By Nicole Montesano • Staff Writer • 

Rescued hounds thrive with local artist

Six years ago, Olson and her husband decided to adopt a third Saluki, to join the two they already owned. And Olson thought she’d look first into the possibility of adopting a rescue animal.

When she didn’t find a Saluki in need, she typed “Afghan hound” into her computer. She’d seen some recently and fallen in love with their looks.

Like the Saluki, the Afghan is a sighthound. Thus, “I thought they should be pretty similar,” she said.

As it turned out, she was totally wrong about that.

Olson loves her Salukis, but she describes them as “cat-like dogs — aloof and kind of snotty.” Afghans, by contrast, are “goofy clowns” and “very lovey,” she said.

Those discoveries, however, were still off in the future. At the time, Olson’s browser located the nonprofit Afghan Hound Rescue of Southern California, which had recently removed 41 badly neglected Afghans from a local couple and was nursing the 39 survivors back to health.

“I talked to the leader of the group, and after several weeks of conversations, she said, ‘We have two left, and we have to place them together, because they’re brothers, and they’re very attached to each other,’” Olson recalled. “Much to my husband’s chagrin, I said, ‘We’ll take them!’”

It wasn’t quite that easy, of course.

First, the Olsons had to pass a home inspection. Then Olson and her sister had to drive down to California to pick up them up.

Months of socialization followed.

For a long time, Raglan wouldn’t let Olson’s husband or children anywhere near him. Raised in a large pack in a barn for the first year and a half of his life, he simply hadn’t learned to trust people.

Then there was the uncertainty.

The original owner was fighting to recover some of the dogs, including Raglan and Xavier. And the rescue group, having spent all its funds on rehabilitating the dogs, lacked the money for the court battle.

Eventually, the owner accepted a plea deal, forfeiting the dogs. “We fostered them for around three months, before we got the green light that they were going to be with us forever,” Olson said.

Despite the life-threatening conditions under which they were raised, Olson said, “Oddly enough, they all had the sweetest temperaments. Afghan hounds can be kind of stinkers, if they want to, and these are just the sweetest.

“I was hoping you could make people realize how important those rescues are. It seems like most rescue animals, they seem to appreciate what they’ve got after what they’ve been through before.”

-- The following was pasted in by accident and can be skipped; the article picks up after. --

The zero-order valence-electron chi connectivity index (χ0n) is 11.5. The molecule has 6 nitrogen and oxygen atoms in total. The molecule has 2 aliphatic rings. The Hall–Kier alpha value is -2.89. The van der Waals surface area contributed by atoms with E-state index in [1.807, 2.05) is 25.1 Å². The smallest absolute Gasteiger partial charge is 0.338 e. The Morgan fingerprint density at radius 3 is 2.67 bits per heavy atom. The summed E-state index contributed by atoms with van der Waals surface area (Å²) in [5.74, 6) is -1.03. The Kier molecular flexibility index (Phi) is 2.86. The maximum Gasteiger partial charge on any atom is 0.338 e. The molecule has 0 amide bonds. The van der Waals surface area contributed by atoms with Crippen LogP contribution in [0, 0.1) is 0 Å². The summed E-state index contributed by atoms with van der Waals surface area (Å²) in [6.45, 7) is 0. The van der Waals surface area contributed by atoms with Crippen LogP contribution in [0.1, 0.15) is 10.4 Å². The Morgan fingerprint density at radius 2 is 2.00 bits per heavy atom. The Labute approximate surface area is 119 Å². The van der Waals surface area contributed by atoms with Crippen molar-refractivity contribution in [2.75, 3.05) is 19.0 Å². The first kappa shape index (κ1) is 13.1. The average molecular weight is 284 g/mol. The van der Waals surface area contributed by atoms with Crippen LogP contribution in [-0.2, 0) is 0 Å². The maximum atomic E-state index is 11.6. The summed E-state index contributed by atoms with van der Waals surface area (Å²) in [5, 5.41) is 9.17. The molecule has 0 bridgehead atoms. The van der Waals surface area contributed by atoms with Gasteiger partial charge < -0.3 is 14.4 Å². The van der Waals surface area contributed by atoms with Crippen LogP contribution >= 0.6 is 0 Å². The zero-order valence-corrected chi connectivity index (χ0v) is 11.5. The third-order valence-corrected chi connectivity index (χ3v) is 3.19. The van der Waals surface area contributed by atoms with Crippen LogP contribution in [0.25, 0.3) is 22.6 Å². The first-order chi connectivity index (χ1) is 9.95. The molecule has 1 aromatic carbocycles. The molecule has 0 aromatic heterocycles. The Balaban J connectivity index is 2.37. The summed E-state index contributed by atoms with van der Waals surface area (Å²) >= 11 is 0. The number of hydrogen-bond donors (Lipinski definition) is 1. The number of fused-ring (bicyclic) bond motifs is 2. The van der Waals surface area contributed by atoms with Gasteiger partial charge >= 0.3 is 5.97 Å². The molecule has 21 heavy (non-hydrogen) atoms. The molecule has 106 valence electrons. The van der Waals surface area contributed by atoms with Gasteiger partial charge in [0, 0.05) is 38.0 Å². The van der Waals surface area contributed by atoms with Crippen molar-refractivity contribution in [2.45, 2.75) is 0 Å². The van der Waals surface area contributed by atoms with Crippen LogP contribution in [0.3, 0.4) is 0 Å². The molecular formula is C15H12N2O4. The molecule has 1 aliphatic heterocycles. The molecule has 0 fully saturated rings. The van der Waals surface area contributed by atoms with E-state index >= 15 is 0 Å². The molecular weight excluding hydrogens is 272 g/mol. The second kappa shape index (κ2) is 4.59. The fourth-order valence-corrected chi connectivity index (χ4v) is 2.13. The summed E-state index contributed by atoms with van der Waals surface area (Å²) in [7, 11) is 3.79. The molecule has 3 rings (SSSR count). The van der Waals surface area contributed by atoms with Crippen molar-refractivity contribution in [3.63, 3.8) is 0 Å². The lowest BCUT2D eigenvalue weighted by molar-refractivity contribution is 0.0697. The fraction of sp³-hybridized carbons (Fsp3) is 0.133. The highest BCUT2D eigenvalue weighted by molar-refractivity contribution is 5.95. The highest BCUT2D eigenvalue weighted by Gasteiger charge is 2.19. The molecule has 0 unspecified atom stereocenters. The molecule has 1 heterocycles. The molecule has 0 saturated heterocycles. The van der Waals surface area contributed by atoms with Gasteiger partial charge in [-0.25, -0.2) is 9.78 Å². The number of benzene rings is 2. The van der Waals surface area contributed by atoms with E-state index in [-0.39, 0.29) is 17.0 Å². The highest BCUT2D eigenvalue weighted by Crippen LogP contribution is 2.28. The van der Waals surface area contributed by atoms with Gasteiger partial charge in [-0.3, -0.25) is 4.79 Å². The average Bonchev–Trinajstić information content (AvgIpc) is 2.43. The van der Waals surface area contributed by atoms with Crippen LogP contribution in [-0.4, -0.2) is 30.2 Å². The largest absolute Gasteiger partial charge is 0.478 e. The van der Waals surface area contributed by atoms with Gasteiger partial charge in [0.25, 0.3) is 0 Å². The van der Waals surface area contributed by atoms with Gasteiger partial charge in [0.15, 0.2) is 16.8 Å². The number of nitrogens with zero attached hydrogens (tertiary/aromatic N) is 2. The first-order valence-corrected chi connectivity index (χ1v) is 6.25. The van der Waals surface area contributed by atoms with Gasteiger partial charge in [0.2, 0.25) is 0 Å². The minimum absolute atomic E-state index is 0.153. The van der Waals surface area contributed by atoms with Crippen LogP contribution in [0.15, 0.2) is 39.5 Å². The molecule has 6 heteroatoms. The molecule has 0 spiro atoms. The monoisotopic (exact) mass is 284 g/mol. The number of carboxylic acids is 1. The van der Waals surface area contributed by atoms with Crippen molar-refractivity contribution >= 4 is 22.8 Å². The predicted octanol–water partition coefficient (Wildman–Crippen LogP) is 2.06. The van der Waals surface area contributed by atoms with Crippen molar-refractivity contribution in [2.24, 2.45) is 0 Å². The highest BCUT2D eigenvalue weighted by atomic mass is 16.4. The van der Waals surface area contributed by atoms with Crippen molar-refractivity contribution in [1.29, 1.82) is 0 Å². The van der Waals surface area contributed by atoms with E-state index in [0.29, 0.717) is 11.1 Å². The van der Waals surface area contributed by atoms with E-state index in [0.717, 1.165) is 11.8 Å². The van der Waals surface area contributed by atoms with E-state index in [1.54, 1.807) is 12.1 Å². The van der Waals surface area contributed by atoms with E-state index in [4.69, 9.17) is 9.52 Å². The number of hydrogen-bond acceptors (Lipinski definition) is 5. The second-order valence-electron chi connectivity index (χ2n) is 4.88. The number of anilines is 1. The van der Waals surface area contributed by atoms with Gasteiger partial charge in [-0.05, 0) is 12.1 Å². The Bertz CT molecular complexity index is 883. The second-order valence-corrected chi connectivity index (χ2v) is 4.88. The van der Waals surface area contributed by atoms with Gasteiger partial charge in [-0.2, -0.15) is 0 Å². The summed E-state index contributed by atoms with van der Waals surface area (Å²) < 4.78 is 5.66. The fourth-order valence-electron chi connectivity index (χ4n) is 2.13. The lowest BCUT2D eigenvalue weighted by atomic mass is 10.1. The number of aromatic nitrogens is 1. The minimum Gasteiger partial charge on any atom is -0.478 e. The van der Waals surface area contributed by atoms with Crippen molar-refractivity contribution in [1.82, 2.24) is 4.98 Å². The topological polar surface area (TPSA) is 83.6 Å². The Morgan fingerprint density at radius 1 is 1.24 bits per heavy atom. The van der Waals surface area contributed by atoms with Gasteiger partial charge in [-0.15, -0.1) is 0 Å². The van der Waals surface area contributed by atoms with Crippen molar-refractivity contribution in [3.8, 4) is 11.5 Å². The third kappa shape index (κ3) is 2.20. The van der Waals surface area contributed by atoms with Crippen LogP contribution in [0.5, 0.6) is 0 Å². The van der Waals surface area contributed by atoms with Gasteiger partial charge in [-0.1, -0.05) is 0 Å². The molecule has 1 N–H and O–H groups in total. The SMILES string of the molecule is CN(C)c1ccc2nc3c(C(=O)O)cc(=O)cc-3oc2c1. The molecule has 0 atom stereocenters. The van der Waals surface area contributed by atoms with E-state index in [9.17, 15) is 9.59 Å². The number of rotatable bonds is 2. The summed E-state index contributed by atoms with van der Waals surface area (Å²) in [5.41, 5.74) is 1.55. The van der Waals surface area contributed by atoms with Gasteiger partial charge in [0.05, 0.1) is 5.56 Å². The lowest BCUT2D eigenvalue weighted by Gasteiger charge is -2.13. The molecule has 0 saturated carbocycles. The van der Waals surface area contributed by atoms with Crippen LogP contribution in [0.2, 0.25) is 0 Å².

Although taking on rescue animals involves some challenges, Olson said, “It’s pretty cool, because the rescues will take them in, clean them up and have them vetted, so they’re checked for heartworm and all of that. You know exactly what you’re getting when you take them on.

“And it is a good feeling. It’s like you’ve saved someone.”

Today, after years of socialization, and lots of posing for Olson’s camera, Raglan and Xavier are friendly, confident, happy dogs. They have been featured in many of her art works, including a calendar and a book on sighthound training — “Only Angels; How to Raise and Train the Perfect Sighthound,” by Cherie Fehrman.

“They’re just the best dogs,” Olson said. “We love them.

“I just really want to encourage people to check with the rescues if they’re in need of a dog or a cat or whatever. I know they have rescues for all kinds of critters, even guinea pigs. You never know what great things will come of it.”


The artwork of local photographer and painter Lori Olson will be on display through March and April at the Wortman Park Art Gallery, located in the McMinnville Senior Center, 2250 N.E. McDaniel Lane.

Hours are 9 a.m. to 9 p.m. Monday and Thursday, 9 a.m. to 4 p.m. Tuesday and Wednesday and 9 a.m. to 1 p.m. Friday and Saturday.

Olson’s work is inspired by nature. She often features her beloved Saluki and Afghan hounds, and vintage automobiles, including her old Chevy pickup.

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